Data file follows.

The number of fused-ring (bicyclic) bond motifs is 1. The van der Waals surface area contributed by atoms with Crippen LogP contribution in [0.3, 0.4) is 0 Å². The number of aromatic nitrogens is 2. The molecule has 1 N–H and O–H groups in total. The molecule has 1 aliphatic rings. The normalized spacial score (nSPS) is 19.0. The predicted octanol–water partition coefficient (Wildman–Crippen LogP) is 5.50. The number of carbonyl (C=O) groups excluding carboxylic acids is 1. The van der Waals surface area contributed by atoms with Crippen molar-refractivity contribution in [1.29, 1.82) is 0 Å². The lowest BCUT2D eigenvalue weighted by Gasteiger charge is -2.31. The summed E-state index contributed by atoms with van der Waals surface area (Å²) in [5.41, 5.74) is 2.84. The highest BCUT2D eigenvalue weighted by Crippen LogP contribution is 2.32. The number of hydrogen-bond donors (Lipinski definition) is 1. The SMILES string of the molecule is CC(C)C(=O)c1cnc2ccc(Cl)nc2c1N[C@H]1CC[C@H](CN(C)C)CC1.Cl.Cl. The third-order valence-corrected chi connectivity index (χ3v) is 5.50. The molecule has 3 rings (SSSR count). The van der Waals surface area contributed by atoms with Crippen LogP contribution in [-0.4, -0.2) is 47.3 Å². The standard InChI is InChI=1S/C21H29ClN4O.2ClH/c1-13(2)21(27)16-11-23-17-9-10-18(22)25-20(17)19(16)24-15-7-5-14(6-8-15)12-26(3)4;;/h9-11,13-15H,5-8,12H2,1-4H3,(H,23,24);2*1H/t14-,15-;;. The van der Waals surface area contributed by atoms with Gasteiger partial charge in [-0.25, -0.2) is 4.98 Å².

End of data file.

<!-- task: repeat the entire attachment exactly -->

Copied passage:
The number of fused-ring (bicyclic) bond motifs is 1. The van der Waals surface area contributed by atoms with Crippen LogP contribution in [0.3, 0.4) is 0 Å². The number of aromatic nitrogens is 2. The molecule has 1 N–H and O–H groups in total. The molecule has 1 aliphatic rings. The normalized spacial score (nSPS) is 19.0. The predicted octanol–water partition coefficient (Wildman–Crippen LogP) is 5.50. The number of carbonyl (C=O) groups excluding carboxylic acids is 1. The van der Waals surface area contributed by atoms with Crippen molar-refractivity contribution in [1.29, 1.82) is 0 Å². The lowest BCUT2D eigenvalue weighted by Gasteiger charge is -2.31. The summed E-state index contributed by atoms with van der Waals surface area (Å²) in [5.41, 5.74) is 2.84. The highest BCUT2D eigenvalue weighted by Crippen LogP contribution is 2.32. The number of hydrogen-bond donors (Lipinski definition) is 1. The SMILES string of the molecule is CC(C)C(=O)c1cnc2ccc(Cl)nc2c1N[C@H]1CC[C@H](CN(C)C)CC1.Cl.Cl. The third-order valence-corrected chi connectivity index (χ3v) is 5.50. The molecule has 3 rings (SSSR count). The van der Waals surface area contributed by atoms with Crippen LogP contribution in [-0.4, -0.2) is 47.3 Å². The standard InChI is InChI=1S/C21H29ClN4O.2ClH/c1-13(2)21(27)16-11-23-17-9-10-18(22)25-20(17)19(16)24-15-7-5-14(6-8-15)12-26(3)4;;/h9-11,13-15H,5-8,12H2,1-4H3,(H,23,24);2*1H/t14-,15-;;. The van der Waals surface area contributed by atoms with Gasteiger partial charge in [-0.25, -0.2) is 4.98 Å².